Kitching’s workshop is behind the studio, with clear plastic panels for a roof. “It’s like working outside in daylight.” Hanging from the drying racks are rough poster designs for his forthcoming Somerset House retrospective. Surfaces teem with rollers, rags and pots of paint. It is a bit cold, he admits, but “I don’t really notice it. My assistants do, but I tell them to put on more jumpers.”

Celia passed away five years ago, aged 61, but she’s still everywhere in the house: prints by her, paintings of her, newspaper cuttings she stuck on the wall. And, while Kitching enjoys his own company, he says he’d rather have someone with him. “We’d always meet for coffee at 11 and have dinner together.” He recently had in some schoolchildren to create a mural for the Southbank. “Celia would have been beside herself: it was the perfect project for what she was trying to do with this place. In a way, I’m trying to fulfil her wishes.”

Does he see himself growing older here? “I couldn’t leave London,” he says. “I’ve got so used to the convenience. I like to be in close contact, if you like.” And in this house? “Everything I need is here. Plus, everywhere else I’ve lived has been conventional and I wouldn’t want to go back to that life – you know, carpets and Hoovers.” He laughs. “Work comes first, living comes second. I haven’t got time for vacuuming.”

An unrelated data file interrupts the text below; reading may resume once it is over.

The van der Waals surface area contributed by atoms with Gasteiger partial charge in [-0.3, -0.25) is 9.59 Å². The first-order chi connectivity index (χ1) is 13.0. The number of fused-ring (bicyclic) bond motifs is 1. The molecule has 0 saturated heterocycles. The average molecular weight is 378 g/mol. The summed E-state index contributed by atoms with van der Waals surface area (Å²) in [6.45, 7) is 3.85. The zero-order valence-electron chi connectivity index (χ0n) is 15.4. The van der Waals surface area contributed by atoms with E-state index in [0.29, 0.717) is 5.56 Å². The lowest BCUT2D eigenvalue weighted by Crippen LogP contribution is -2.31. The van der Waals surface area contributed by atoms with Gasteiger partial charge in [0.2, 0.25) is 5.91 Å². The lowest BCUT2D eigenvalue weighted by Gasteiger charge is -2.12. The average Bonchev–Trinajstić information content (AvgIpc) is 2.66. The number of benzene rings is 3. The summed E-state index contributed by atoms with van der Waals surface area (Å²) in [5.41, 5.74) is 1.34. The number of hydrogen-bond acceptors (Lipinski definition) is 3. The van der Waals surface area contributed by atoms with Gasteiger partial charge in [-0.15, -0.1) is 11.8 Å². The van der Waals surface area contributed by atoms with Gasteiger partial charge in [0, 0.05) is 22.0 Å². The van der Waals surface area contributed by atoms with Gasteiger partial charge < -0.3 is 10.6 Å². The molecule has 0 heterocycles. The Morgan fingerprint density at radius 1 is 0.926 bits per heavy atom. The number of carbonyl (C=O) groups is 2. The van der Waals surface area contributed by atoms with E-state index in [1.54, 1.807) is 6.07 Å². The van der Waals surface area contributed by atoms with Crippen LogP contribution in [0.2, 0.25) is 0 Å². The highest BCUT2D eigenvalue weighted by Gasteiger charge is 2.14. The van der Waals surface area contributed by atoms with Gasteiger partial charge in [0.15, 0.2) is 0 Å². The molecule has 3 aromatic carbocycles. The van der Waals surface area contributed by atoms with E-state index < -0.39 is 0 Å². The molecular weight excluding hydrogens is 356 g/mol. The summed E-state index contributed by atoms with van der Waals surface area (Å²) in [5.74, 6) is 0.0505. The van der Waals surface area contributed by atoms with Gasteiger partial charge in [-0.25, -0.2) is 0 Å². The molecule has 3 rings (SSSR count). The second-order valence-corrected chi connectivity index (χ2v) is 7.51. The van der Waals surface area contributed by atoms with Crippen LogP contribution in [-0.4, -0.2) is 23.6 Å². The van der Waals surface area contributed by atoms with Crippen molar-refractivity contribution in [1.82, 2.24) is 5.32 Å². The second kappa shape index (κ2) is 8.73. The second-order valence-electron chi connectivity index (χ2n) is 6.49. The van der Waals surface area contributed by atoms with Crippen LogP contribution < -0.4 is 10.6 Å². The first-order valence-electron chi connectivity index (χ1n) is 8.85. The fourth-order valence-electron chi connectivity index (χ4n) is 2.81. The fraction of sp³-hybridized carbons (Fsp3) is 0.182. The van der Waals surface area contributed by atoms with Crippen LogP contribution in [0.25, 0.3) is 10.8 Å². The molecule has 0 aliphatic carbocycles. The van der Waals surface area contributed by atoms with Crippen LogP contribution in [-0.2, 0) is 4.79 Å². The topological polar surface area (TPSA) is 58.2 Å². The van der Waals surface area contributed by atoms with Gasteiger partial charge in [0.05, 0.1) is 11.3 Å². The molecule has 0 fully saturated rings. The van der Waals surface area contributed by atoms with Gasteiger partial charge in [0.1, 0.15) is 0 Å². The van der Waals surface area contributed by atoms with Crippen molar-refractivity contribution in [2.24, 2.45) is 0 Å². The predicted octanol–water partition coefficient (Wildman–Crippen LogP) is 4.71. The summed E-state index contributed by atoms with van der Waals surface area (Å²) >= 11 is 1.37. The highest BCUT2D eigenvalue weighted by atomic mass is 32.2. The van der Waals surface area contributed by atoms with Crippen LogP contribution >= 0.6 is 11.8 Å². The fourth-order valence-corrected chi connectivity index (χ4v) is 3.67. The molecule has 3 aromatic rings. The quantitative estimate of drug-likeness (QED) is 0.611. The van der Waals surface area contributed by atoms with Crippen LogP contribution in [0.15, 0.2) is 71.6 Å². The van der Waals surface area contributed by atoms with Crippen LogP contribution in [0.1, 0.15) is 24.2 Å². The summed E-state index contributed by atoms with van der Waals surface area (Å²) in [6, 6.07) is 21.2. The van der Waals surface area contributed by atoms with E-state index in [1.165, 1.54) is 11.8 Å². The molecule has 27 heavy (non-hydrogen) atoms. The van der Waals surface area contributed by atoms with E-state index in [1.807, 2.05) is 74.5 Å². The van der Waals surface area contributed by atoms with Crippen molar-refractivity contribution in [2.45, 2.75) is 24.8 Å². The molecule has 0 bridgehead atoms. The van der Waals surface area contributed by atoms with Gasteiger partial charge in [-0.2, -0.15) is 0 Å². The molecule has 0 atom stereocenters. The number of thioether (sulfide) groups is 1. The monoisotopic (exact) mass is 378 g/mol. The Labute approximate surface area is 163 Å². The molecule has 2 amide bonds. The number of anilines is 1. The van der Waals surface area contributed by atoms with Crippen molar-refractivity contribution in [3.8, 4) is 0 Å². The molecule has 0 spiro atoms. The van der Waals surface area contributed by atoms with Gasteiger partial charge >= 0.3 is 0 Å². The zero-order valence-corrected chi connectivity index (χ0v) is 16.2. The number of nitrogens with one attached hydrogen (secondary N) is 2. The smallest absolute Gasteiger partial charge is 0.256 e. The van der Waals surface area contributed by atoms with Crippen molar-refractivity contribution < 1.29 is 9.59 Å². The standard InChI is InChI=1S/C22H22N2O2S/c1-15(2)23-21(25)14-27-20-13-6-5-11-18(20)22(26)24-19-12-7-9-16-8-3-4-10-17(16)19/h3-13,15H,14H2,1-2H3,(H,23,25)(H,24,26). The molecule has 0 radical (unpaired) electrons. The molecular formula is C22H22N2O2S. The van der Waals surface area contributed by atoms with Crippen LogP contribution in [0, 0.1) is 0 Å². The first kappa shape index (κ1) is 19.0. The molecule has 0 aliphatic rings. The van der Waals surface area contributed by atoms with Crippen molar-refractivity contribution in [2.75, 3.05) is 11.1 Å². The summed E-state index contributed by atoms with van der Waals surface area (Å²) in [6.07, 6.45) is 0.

The entrance with its panelled windows
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The entrance with its panelled windows, from behind which Kitching can see and hear the goings-on outside. Photograph: Suki Dhanda for the Guardian
House rules
First piece of furniture An old farmhouse chair from an antique shop in Richmond in 1969.

Change in neighbourhood The estate agents used to be very low-key.

Interior design hero Norman Potter: he had an honest, minimal approach to design, always conditioned by the space.

Letters
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Biggest extravagance The Wrington Collection of theatrical type that we bought from an old printers’ in Somerset.

Last home purchase An espresso machine.